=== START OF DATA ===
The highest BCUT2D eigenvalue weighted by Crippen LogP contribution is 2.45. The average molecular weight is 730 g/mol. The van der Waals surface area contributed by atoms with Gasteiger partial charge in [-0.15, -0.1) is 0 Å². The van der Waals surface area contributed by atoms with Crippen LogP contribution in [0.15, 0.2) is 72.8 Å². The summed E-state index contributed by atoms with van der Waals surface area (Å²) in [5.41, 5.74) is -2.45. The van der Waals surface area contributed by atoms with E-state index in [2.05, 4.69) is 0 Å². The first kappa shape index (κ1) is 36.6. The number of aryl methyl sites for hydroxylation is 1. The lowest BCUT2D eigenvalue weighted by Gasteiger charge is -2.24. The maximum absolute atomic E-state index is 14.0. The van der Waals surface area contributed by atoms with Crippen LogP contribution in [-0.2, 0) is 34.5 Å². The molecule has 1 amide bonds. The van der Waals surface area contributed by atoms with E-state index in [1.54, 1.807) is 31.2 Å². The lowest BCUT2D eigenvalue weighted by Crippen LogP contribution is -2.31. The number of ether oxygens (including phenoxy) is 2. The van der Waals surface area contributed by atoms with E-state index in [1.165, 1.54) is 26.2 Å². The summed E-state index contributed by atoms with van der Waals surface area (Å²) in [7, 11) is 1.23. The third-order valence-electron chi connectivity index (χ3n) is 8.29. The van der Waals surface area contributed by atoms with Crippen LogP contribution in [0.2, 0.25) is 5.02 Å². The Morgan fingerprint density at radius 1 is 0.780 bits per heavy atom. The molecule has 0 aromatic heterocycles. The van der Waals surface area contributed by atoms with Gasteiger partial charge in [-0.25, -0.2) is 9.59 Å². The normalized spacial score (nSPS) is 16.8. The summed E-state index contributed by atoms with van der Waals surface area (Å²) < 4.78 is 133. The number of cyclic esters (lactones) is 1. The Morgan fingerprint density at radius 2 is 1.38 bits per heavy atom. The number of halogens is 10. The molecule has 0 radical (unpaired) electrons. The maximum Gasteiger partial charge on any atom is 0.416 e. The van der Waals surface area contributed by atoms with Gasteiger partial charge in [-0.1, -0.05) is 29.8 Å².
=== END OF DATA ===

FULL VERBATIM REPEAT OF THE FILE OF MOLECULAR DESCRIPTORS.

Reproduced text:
The highest BCUT2D eigenvalue weighted by Crippen LogP contribution is 2.45. The average molecular weight is 730 g/mol. The van der Waals surface area contributed by atoms with Gasteiger partial charge in [-0.15, -0.1) is 0 Å². The van der Waals surface area contributed by atoms with Crippen LogP contribution in [0.15, 0.2) is 72.8 Å². The summed E-state index contributed by atoms with van der Waals surface area (Å²) in [5.41, 5.74) is -2.45. The van der Waals surface area contributed by atoms with E-state index in [2.05, 4.69) is 0 Å². The first kappa shape index (κ1) is 36.6. The number of aryl methyl sites for hydroxylation is 1. The lowest BCUT2D eigenvalue weighted by Gasteiger charge is -2.24. The maximum absolute atomic E-state index is 14.0. The van der Waals surface area contributed by atoms with Crippen LogP contribution in [-0.2, 0) is 34.5 Å². The molecule has 1 amide bonds. The van der Waals surface area contributed by atoms with E-state index in [1.54, 1.807) is 31.2 Å². The lowest BCUT2D eigenvalue weighted by Crippen LogP contribution is -2.31. The number of ether oxygens (including phenoxy) is 2. The van der Waals surface area contributed by atoms with E-state index in [1.165, 1.54) is 26.2 Å². The summed E-state index contributed by atoms with van der Waals surface area (Å²) in [7, 11) is 1.23. The third-order valence-electron chi connectivity index (χ3n) is 8.29. The van der Waals surface area contributed by atoms with Crippen LogP contribution in [0.2, 0.25) is 5.02 Å². The Morgan fingerprint density at radius 1 is 0.780 bits per heavy atom. The molecule has 0 aromatic heterocycles. The van der Waals surface area contributed by atoms with Gasteiger partial charge in [-0.25, -0.2) is 9.59 Å². The normalized spacial score (nSPS) is 16.8. The summed E-state index contributed by atoms with van der Waals surface area (Å²) < 4.78 is 133. The number of cyclic esters (lactones) is 1. The Morgan fingerprint density at radius 2 is 1.38 bits per heavy atom. The number of halogens is 10. The molecule has 0 radical (unpaired) electrons. The maximum Gasteiger partial charge on any atom is 0.416 e. The van der Waals surface area contributed by atoms with Gasteiger partial charge in [-0.1, -0.05) is 29.8 Å².